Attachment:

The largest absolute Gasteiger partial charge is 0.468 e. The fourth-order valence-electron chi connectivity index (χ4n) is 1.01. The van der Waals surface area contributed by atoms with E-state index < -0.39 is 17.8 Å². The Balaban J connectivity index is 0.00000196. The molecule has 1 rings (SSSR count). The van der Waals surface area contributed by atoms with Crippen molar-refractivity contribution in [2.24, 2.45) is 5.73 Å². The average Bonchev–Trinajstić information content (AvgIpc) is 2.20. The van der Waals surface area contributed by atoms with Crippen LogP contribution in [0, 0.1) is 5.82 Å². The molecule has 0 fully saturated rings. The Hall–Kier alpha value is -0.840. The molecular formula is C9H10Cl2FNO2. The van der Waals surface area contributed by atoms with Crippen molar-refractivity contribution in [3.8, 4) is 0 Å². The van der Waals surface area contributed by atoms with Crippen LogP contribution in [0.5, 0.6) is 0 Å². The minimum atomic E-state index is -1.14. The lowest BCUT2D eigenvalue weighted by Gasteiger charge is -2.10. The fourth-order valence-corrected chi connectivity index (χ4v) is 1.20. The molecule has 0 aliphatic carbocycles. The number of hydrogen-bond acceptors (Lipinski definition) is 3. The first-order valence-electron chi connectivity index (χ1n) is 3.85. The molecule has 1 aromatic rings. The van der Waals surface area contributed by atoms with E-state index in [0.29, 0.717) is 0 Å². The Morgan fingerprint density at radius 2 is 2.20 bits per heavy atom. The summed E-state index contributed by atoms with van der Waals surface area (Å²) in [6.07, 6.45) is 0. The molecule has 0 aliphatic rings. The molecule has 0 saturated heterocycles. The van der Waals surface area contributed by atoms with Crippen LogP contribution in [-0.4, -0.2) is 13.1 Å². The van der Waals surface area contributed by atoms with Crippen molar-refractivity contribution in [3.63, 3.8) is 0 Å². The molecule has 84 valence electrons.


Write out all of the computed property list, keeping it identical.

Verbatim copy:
The largest absolute Gasteiger partial charge is 0.468 e. The fourth-order valence-electron chi connectivity index (χ4n) is 1.01. The van der Waals surface area contributed by atoms with E-state index < -0.39 is 17.8 Å². The Balaban J connectivity index is 0.00000196. The molecule has 1 rings (SSSR count). The van der Waals surface area contributed by atoms with Crippen molar-refractivity contribution in [2.24, 2.45) is 5.73 Å². The average Bonchev–Trinajstić information content (AvgIpc) is 2.20. The van der Waals surface area contributed by atoms with Crippen LogP contribution in [0, 0.1) is 5.82 Å². The molecule has 0 fully saturated rings. The Hall–Kier alpha value is -0.840. The molecular formula is C9H10Cl2FNO2. The van der Waals surface area contributed by atoms with Crippen molar-refractivity contribution in [3.8, 4) is 0 Å². The van der Waals surface area contributed by atoms with Crippen LogP contribution in [0.5, 0.6) is 0 Å². The minimum atomic E-state index is -1.14. The lowest BCUT2D eigenvalue weighted by Gasteiger charge is -2.10. The fourth-order valence-corrected chi connectivity index (χ4v) is 1.20. The molecule has 0 aliphatic carbocycles. The number of hydrogen-bond acceptors (Lipinski definition) is 3. The first-order valence-electron chi connectivity index (χ1n) is 3.85. The molecule has 1 aromatic rings. The van der Waals surface area contributed by atoms with E-state index in [0.29, 0.717) is 0 Å². The Morgan fingerprint density at radius 2 is 2.20 bits per heavy atom. The summed E-state index contributed by atoms with van der Waals surface area (Å²) in [6.07, 6.45) is 0. The molecule has 0 aliphatic rings. The molecule has 0 saturated heterocycles. The van der Waals surface area contributed by atoms with Crippen LogP contribution in [-0.4, -0.2) is 13.1 Å². The van der Waals surface area contributed by atoms with Crippen molar-refractivity contribution in [3.63, 3.8) is 0 Å². The molecule has 84 valence electrons.